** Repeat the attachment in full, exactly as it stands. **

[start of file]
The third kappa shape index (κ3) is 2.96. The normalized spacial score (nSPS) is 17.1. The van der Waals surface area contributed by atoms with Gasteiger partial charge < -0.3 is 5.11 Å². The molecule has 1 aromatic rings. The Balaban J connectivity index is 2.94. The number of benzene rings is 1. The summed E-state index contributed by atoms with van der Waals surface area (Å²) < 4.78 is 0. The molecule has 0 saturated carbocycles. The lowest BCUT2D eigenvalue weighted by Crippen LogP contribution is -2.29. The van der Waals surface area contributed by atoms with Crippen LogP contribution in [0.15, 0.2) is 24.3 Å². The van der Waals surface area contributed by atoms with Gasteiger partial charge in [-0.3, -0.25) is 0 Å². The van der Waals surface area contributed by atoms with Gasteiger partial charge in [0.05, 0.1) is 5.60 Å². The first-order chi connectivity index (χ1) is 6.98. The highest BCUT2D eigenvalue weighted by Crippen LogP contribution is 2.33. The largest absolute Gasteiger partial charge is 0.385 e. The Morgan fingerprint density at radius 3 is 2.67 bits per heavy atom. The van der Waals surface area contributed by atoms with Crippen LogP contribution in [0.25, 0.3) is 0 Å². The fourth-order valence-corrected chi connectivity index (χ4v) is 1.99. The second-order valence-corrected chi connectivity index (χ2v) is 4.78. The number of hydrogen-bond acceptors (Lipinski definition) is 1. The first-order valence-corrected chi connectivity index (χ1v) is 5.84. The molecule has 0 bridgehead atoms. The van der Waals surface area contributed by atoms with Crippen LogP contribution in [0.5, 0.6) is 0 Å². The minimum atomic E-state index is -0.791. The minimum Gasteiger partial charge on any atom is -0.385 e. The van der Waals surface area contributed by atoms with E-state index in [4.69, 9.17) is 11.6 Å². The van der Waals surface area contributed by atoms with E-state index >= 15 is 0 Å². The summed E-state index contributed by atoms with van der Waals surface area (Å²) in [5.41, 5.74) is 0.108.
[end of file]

The third kappa shape index (κ3) is 2.96. The normalized spacial score (nSPS) is 17.1. The van der Waals surface area contributed by atoms with Gasteiger partial charge < -0.3 is 5.11 Å². The molecule has 1 aromatic rings. The Balaban J connectivity index is 2.94. The number of benzene rings is 1. The summed E-state index contributed by atoms with van der Waals surface area (Å²) < 4.78 is 0. The molecule has 0 saturated carbocycles. The lowest BCUT2D eigenvalue weighted by Crippen LogP contribution is -2.29. The van der Waals surface area contributed by atoms with Crippen LogP contribution in [0.15, 0.2) is 24.3 Å². The van der Waals surface area contributed by atoms with Gasteiger partial charge in [-0.3, -0.25) is 0 Å². The van der Waals surface area contributed by atoms with Gasteiger partial charge in [0.05, 0.1) is 5.60 Å². The first-order chi connectivity index (χ1) is 6.98. The highest BCUT2D eigenvalue weighted by Crippen LogP contribution is 2.33. The largest absolute Gasteiger partial charge is 0.385 e. The Morgan fingerprint density at radius 3 is 2.67 bits per heavy atom. The van der Waals surface area contributed by atoms with Crippen LogP contribution in [0.25, 0.3) is 0 Å². The fourth-order valence-corrected chi connectivity index (χ4v) is 1.99. The second-order valence-corrected chi connectivity index (χ2v) is 4.78. The number of hydrogen-bond acceptors (Lipinski definition) is 1. The first-order valence-corrected chi connectivity index (χ1v) is 5.84. The molecule has 0 bridgehead atoms. The van der Waals surface area contributed by atoms with Crippen LogP contribution in [0.5, 0.6) is 0 Å². The minimum atomic E-state index is -0.791. The minimum Gasteiger partial charge on any atom is -0.385 e. The van der Waals surface area contributed by atoms with E-state index in [4.69, 9.17) is 11.6 Å². The van der Waals surface area contributed by atoms with E-state index >= 15 is 0 Å². The summed E-state index contributed by atoms with van der Waals surface area (Å²) in [5.41, 5.74) is 0.108.